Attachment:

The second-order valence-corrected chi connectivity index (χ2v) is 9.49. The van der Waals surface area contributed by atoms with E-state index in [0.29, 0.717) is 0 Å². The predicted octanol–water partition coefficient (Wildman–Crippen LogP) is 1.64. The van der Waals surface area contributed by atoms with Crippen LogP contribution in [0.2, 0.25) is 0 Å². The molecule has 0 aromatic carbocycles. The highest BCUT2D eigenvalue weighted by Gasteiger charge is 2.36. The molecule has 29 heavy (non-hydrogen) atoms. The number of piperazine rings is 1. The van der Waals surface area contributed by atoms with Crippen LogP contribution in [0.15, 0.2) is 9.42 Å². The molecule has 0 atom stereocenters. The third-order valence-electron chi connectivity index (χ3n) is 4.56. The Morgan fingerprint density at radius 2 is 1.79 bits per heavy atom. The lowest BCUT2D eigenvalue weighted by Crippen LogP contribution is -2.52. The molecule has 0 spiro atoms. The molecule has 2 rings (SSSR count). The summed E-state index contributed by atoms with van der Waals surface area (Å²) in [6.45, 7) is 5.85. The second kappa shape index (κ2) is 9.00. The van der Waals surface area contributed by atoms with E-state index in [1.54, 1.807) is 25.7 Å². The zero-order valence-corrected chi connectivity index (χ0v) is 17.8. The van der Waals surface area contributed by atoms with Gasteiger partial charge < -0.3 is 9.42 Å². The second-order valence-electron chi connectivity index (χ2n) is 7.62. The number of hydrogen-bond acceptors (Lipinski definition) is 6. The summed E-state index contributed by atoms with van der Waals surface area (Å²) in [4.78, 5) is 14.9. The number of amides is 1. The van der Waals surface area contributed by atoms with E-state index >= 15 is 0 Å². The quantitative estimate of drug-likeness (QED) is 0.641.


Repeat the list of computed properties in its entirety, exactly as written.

The second-order valence-corrected chi connectivity index (χ2v) is 9.49. The van der Waals surface area contributed by atoms with E-state index in [0.29, 0.717) is 0 Å². The predicted octanol–water partition coefficient (Wildman–Crippen LogP) is 1.64. The van der Waals surface area contributed by atoms with Crippen LogP contribution in [0.2, 0.25) is 0 Å². The molecule has 0 aromatic carbocycles. The highest BCUT2D eigenvalue weighted by Gasteiger charge is 2.36. The molecule has 29 heavy (non-hydrogen) atoms. The number of piperazine rings is 1. The van der Waals surface area contributed by atoms with Crippen LogP contribution in [0.15, 0.2) is 9.42 Å². The molecule has 0 atom stereocenters. The third-order valence-electron chi connectivity index (χ3n) is 4.56. The Morgan fingerprint density at radius 2 is 1.79 bits per heavy atom. The lowest BCUT2D eigenvalue weighted by Crippen LogP contribution is -2.52. The molecule has 0 spiro atoms. The molecule has 2 rings (SSSR count). The summed E-state index contributed by atoms with van der Waals surface area (Å²) in [6.45, 7) is 5.85. The second kappa shape index (κ2) is 9.00. The van der Waals surface area contributed by atoms with E-state index in [1.54, 1.807) is 25.7 Å². The zero-order valence-corrected chi connectivity index (χ0v) is 17.8. The van der Waals surface area contributed by atoms with Gasteiger partial charge < -0.3 is 9.42 Å². The second-order valence-electron chi connectivity index (χ2n) is 7.62. The number of hydrogen-bond acceptors (Lipinski definition) is 6. The summed E-state index contributed by atoms with van der Waals surface area (Å²) in [4.78, 5) is 14.9. The number of amides is 1. The van der Waals surface area contributed by atoms with E-state index >= 15 is 0 Å². The quantitative estimate of drug-likeness (QED) is 0.641.